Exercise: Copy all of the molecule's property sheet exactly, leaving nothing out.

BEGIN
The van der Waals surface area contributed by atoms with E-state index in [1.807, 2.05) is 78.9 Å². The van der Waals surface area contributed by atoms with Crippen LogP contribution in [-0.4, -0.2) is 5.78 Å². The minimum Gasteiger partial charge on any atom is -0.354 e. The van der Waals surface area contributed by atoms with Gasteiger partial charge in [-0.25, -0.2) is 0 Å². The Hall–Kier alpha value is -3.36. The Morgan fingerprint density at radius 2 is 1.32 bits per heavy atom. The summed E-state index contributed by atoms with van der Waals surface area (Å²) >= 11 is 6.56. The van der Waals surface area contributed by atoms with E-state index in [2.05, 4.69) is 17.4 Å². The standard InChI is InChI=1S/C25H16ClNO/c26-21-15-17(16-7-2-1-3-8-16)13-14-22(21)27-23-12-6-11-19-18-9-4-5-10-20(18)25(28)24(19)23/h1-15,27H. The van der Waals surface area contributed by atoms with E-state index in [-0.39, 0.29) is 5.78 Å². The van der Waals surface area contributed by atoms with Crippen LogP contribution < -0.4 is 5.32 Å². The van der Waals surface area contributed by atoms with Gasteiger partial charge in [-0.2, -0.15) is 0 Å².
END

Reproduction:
The van der Waals surface area contributed by atoms with E-state index in [1.807, 2.05) is 78.9 Å². The van der Waals surface area contributed by atoms with Crippen LogP contribution in [-0.4, -0.2) is 5.78 Å². The minimum Gasteiger partial charge on any atom is -0.354 e. The van der Waals surface area contributed by atoms with Gasteiger partial charge in [-0.25, -0.2) is 0 Å². The Hall–Kier alpha value is -3.36. The Morgan fingerprint density at radius 2 is 1.32 bits per heavy atom. The summed E-state index contributed by atoms with van der Waals surface area (Å²) >= 11 is 6.56. The van der Waals surface area contributed by atoms with E-state index in [2.05, 4.69) is 17.4 Å². The standard InChI is InChI=1S/C25H16ClNO/c26-21-15-17(16-7-2-1-3-8-16)13-14-22(21)27-23-12-6-11-19-18-9-4-5-10-20(18)25(28)24(19)23/h1-15,27H. The van der Waals surface area contributed by atoms with E-state index in [-0.39, 0.29) is 5.78 Å². The van der Waals surface area contributed by atoms with Crippen LogP contribution < -0.4 is 5.32 Å². The van der Waals surface area contributed by atoms with Gasteiger partial charge in [-0.2, -0.15) is 0 Å².